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Drive in every direction in Auckland and you'll soon pass shops with Chinese characters above the street frontage.

Go far enough east, north or west and you'll encounter not so much a Chinatown as an ethnic precinct, a collection of small businesses dominated by Chinese store owners where shoptalk is in Mandarin and a solid majority of customers are Chinese.

Kit Wong, developer of Somerville and Botany Park Estate, two Chinese retail hubs in east Auckland, would love Auckland to have a pulsating Chinatown like the vibrant and slightly mysterious attractions in other Pacific rim cities, such as Sydney or Vancouver.

Wong spent much of the 90s creating Somerville, one of Auckland's ethnic destinations.

The Hong Kong migrant sensed that newcomers from Asia were hankering to get into a small business, an enterprise with manageable risk and reasonable rewards.

The Auckland University property graduate put together a syndicate of investors and created what he called an "incubator", where shop owners could buy a cleverly designed space which doubled in size if trade took off.

Wong knew the Somerville neighbourhood was made up of what researchers called "ethno-burbs" - areas with clusters of Chinese-born residents.

So he made sure the retail centre had a covered area where elderly Chinese could gather for morning exercises such as t'ai chi. Shops were built so owners could keep an eye on their neighbours for security and to stay in touch.

"I could sense that for the project to work we had to create a place where new migrants could stay close together and support one another."

Signs show Somerville is working: Wong reports 100 per cent occupancy.

Closer to central Auckland, two areas of Dominion Rd have become Chinese real estate - food stores, restaurants, small business enterprises, beauty parlours, internet cafes. The precincts are backed by banks, real estate, insurance and finance firms all with China specialists.

And a fair number of the Chinese shopowners along the famous strip of bitumen bought their premises from business broker Yong Wu.

A hospital physician in his native China, Wu got to selling businesses via a route familiar to many migrants. Faced with language tests and costly bridging courses to work in New Zealand as a doctor, Wu found himself running a fish and chip shop in Epsom.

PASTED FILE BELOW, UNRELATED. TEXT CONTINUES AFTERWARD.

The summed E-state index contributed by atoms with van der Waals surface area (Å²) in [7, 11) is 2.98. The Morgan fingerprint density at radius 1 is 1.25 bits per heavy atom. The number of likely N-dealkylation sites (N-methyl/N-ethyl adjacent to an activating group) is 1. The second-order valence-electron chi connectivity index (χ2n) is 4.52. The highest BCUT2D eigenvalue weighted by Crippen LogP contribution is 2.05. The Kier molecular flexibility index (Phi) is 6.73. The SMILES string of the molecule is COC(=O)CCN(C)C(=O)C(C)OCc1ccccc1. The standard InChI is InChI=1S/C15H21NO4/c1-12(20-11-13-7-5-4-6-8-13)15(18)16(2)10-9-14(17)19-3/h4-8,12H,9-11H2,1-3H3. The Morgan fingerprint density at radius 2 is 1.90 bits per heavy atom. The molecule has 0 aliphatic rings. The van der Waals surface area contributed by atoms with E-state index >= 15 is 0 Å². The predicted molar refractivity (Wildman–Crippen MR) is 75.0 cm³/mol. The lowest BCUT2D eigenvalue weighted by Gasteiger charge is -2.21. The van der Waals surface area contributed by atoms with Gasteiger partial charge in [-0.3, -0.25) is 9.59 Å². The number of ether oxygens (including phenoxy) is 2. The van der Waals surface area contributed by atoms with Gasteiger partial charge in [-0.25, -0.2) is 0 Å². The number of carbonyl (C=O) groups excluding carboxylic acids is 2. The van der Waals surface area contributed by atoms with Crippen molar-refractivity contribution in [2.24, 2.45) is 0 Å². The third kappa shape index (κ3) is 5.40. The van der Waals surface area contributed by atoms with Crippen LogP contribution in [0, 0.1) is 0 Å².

Five months of long hours and lack of family contact was enough. He found he had a knack for selling and became a broker with Affiliated Business Consultants, specialising in the Chinese market. Handily, ABC is on Dominion Rd.

Wu has been in the market long enough to see his clients return after two or three years, swapping their first takeaway bar for a cafe.

"They want more time with their family. They want to shift from seven days to five. They'll say 'We don't need to work these hours anymore'."

From his perspective, the most difficult challenge facing his clients is language. "All new migrants find communication in English difficult. That's why they choose a business they can manage and control and why they tend to cluster."

Wu says heat has gone from the market over the last three or so years, when sellers could charge a new owner $30,000 in key money. He feels the change coincides with rising incomes in China, and New Zealand's persistently flat economy . "I think as a country we need to watch these trends. If China is getting bigger and better then we should be too."

Tofu entrepreneur Ron Hoy Fong has shifted from working "in" his nine-store grocery chain to working "on" it. He has franchised the stores, which he started in 1987 as a hobby from home.

Chinese migrants arriving under relaxed immigration rules couldn't get enough of Hoy Fong's bean curd, so Roy took the plunge and quit his career at Social Welfare.

The first store bearing the distinctive Tofu Shop sign opened on Dominion Rd in 1992.

New Zealand-born Hoy Fong, 62, wanted a broad customer base, so he hired Chinese staff with a good command of English who could handle the bartering of "rich Chinese guys who would turn up in a gold Merc and want to knock a few cents off the price".

Two decades later he's getting out of the day-to-day grind, preferring to manage supply links to the stores, handle advertising and be on hand to help the new owners.

He has no doubt the new wave of mostly Chinese entrepreneurs who have bought the franchises will succeed with energy and ideas. In the Newmarket shop, the new owner has sublet a tiny part of the shop to a Chinese finance service where students can do transactions far more cheaply than in banks.

Sitting in a food hall as an afternoon rush of students arrives, Hoy Fong considers that Auckland is lucky with its legacy of Chinese settlement.

He grew up among Pakeha; now his networks are dominated by Chinese newcomers: "They're people with energy. They are succeeding, not because they're shrewd, but because they're prepared to work hard."